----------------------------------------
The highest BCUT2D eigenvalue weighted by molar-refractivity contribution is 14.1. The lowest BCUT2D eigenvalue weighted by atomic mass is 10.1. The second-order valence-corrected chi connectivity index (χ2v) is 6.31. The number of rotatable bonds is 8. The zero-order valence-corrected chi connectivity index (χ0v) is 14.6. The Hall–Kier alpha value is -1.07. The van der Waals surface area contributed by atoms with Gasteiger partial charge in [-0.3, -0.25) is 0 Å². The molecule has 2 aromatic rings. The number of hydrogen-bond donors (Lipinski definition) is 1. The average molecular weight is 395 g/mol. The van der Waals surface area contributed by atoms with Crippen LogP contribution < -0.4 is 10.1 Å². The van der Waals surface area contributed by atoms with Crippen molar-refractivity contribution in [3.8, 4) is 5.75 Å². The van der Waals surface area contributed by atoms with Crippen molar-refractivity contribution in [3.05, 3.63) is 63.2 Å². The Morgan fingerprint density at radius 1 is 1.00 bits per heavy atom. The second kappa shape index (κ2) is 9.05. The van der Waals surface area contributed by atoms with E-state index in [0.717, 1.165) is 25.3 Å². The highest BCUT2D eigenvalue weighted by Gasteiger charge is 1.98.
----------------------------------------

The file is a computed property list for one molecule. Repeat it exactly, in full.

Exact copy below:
The highest BCUT2D eigenvalue weighted by molar-refractivity contribution is 14.1. The lowest BCUT2D eigenvalue weighted by atomic mass is 10.1. The second-order valence-corrected chi connectivity index (χ2v) is 6.31. The number of rotatable bonds is 8. The zero-order valence-corrected chi connectivity index (χ0v) is 14.6. The Hall–Kier alpha value is -1.07. The van der Waals surface area contributed by atoms with Gasteiger partial charge in [-0.3, -0.25) is 0 Å². The molecule has 2 aromatic rings. The number of hydrogen-bond donors (Lipinski definition) is 1. The average molecular weight is 395 g/mol. The van der Waals surface area contributed by atoms with Crippen LogP contribution < -0.4 is 10.1 Å². The van der Waals surface area contributed by atoms with Crippen molar-refractivity contribution in [3.8, 4) is 5.75 Å². The van der Waals surface area contributed by atoms with Crippen molar-refractivity contribution in [3.05, 3.63) is 63.2 Å². The Morgan fingerprint density at radius 1 is 1.00 bits per heavy atom. The second kappa shape index (κ2) is 9.05. The van der Waals surface area contributed by atoms with E-state index in [0.717, 1.165) is 25.3 Å². The highest BCUT2D eigenvalue weighted by Gasteiger charge is 1.98.